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 Thursday, 23 January, 2003, 17:16 GMT
Iraq's neighbours confront war threat
Regional foreign ministers with Turkish Prime Minister Abdullah Gul (centre)
Old rivals come together as war looms
Foreign ministers from key Middle East nations have gathered in Turkey to look for a way to avert an American-led war in Iraq.

The people will suffer, the economies will be affected, stability will be upset

Ahmed Maher
The ministers, whose countries are likely to be most affected by any conflict, are expected to urge Baghdad to co-operate more fully with UN arms inspectors.

The talks in Istanbul follow an intensive round of diplomacy by Turkey and build on an unusual degree of regional solidarity.

But a BBC correspondent in Istanbul says there is little expectation that the initiative will achieve much.

A military confrontation was the last thing the region needed, Egyptian Foreign Minister Ahmed Maher was quoted as telling reporters as he arrived.

"The people will suffer, the economies will be affected, stability will be upset and an atmosphere of violence will emerge that will affect everybody," Mr Maher said.

"This is our message to the United States."

Open in new window : Who backs war?
Where key nations stand on Iraq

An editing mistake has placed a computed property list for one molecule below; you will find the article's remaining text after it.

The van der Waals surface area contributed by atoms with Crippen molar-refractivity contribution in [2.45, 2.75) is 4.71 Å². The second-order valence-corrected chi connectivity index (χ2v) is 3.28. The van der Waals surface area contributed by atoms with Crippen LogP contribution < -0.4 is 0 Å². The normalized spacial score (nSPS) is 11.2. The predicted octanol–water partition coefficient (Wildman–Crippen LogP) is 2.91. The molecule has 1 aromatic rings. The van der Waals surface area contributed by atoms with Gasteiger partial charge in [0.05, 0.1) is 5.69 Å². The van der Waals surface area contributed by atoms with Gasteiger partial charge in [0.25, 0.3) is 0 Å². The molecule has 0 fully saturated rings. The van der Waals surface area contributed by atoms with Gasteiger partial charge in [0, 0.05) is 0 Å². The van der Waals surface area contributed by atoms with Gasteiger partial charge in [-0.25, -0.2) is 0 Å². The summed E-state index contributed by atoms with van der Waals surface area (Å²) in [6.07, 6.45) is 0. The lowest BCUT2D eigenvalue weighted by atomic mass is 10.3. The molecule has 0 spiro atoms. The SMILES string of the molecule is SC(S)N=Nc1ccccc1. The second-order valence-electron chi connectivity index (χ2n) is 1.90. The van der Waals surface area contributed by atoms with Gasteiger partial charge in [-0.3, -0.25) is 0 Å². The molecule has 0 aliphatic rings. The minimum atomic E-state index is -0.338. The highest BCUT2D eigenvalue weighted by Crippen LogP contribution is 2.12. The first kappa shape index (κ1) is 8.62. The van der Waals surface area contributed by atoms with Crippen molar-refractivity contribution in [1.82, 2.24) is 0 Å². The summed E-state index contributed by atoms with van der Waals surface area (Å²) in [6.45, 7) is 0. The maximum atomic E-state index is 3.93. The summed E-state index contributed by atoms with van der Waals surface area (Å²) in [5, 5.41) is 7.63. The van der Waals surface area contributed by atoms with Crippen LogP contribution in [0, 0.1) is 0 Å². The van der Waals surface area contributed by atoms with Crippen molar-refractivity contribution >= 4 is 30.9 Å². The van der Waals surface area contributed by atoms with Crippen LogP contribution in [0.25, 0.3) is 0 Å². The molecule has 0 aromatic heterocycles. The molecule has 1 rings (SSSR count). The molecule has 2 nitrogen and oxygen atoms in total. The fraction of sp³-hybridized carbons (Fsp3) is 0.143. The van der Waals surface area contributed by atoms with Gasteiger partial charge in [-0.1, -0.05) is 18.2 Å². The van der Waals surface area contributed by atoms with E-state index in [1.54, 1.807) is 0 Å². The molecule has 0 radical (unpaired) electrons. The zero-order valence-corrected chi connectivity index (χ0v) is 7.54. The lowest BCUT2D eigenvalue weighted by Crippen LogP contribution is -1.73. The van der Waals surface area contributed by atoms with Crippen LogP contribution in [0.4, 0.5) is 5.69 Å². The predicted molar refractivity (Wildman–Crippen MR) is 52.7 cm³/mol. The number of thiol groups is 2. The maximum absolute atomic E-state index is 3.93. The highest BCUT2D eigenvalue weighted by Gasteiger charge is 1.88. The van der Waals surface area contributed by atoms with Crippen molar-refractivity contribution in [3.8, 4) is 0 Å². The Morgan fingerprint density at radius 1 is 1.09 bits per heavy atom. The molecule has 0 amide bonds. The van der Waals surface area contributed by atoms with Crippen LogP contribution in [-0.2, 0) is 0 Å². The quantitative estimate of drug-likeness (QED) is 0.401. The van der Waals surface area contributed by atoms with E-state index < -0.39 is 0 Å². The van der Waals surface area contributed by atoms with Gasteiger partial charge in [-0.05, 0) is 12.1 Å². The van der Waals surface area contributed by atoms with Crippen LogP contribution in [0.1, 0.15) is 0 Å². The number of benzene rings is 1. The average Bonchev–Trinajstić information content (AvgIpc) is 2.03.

Mr Maher was being joined in the discussions by his counterparts from the host country, Turkey, as well as Iran, Jordan, Saudi Arabia and Syria.

Widespread fears

While none of Iraq's neighbours might mourn the departure of Saddam Hussein, all are opposed to a war, fearing a conflict could lead to Iraq's break-up, says BBC regional analyst Pam O'Toole.

A war would also have a big economic impact.

Jordan - for instance - gets all its oil from Iraq's oilfields, which the US has said it would "hold in trust" should it become the occupying power.

And with public opinion in the region overwhelmingly anti-war, there are also fears that a conflict could undermine some governments.

"There was a solid display of unity of purpose," said Yusuf Bulunc, a Turkish foreign ministry spokesman after initial talks.

"We have only one item on the agenda and that is how to help Iraq avoid a military strike," said Mahmoud Mubarak, Egypt's assistant foreign minister.

But the BBC's Jonny Dymond in Istanbul says it is not clear what the final declaration from the meeting will say.

Ankara's decision

Some delegations want there to be some reference to the United States and a call for it to refrain from military action.

But Turkey and Saudi Arabia are under pressure to allow the use of land and airspace by US forces should President Bush order an invasion of Iraq.

Turkey is in the most difficult position - under pressure from Washington to use its air bases and to station US troops on Turkish soil.

The Turkish Government has insisted that military action must be explicitly authorised by the UN Security Council.

But Ankara has received huge political and economic support from the US in the past and will continue to need such support.

  WATCH/LISTEN
  ON THIS STORY
  The BBC's Jim Fish
"The feeling on all sides is that time is running out for a diplomatic solution"
  The BBC's Jonny Dymond
"Money is at the heart of Turkey's war worries"

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22 Jan 03 | Europe
21 Jan 03 | Business
23 Jan 03 | Politics
23 Jan 03 | Middle East
23 Jan 03 | Middle East
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